In order to display the correct wavelength color and power for the laser and to have the material synchronize to any changes in the geometry node system, the wavelength provided in Geometry Nodes for prior calculation purposes is outputed as an attribute.

The material for the laser geometry is rather simple, and simply uses an emission material.

The wavelength directly goes into the color input, while the power and beam area attributes are divided to obtain the optical power density of the laser beam. One point to note is that the units for irradiance in Blender are the general SI units (watts per meter squared) for irradiance quantities. Normally, optical power density is calculated in watts per square centimeter (due to it being more practical due to most beam surface areas being very small), but to be physically accurate in respect to lighting, it is kept in those units.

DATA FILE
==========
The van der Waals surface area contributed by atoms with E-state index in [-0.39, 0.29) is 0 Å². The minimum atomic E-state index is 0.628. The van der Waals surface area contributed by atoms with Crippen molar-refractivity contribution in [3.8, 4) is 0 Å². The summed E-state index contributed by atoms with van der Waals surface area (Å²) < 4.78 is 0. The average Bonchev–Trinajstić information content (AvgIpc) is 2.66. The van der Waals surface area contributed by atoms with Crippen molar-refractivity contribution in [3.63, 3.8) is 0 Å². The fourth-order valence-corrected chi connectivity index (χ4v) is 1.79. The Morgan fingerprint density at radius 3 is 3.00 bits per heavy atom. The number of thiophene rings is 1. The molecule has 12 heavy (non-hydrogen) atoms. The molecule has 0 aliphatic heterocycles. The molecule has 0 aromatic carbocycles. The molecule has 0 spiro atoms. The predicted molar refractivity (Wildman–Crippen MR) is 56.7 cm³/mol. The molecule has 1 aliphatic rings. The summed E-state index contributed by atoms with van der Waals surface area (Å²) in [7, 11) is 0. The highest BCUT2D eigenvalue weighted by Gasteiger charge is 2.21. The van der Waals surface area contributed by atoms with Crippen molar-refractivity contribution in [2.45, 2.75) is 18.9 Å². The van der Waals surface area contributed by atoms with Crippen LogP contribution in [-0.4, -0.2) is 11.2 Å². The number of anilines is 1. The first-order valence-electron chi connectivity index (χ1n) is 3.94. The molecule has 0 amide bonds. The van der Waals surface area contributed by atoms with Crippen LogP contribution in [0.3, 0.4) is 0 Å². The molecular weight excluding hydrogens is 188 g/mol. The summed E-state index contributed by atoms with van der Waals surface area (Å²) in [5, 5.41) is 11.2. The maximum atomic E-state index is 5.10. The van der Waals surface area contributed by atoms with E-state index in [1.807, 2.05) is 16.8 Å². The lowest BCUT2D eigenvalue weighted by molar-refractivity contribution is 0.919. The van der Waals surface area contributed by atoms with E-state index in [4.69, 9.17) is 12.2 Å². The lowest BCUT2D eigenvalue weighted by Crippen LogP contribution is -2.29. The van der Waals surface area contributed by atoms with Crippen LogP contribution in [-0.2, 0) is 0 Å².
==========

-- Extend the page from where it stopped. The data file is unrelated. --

This paper presents the premise and application of utilizing Blender for computational workloads and demonstrates the workflow for understanding the mathematical implementations of generally visualizing a simulation into a 3D environment procedurally; both geometrically and materially. There is a definite concern with the lack of adoption of this technique that is not unfounded presented in an implementation such as this. However, the argument can be made based on the relative lack of experience required for graphical APIs that would otherwise have to be employed in this instance, the growing maturity of Blender as both an industry standard software in various 3DCG workloads and in feature set, as well as the flexibility for incorporation of more complex use-cases demonstrate the capability of this software to be used in this field.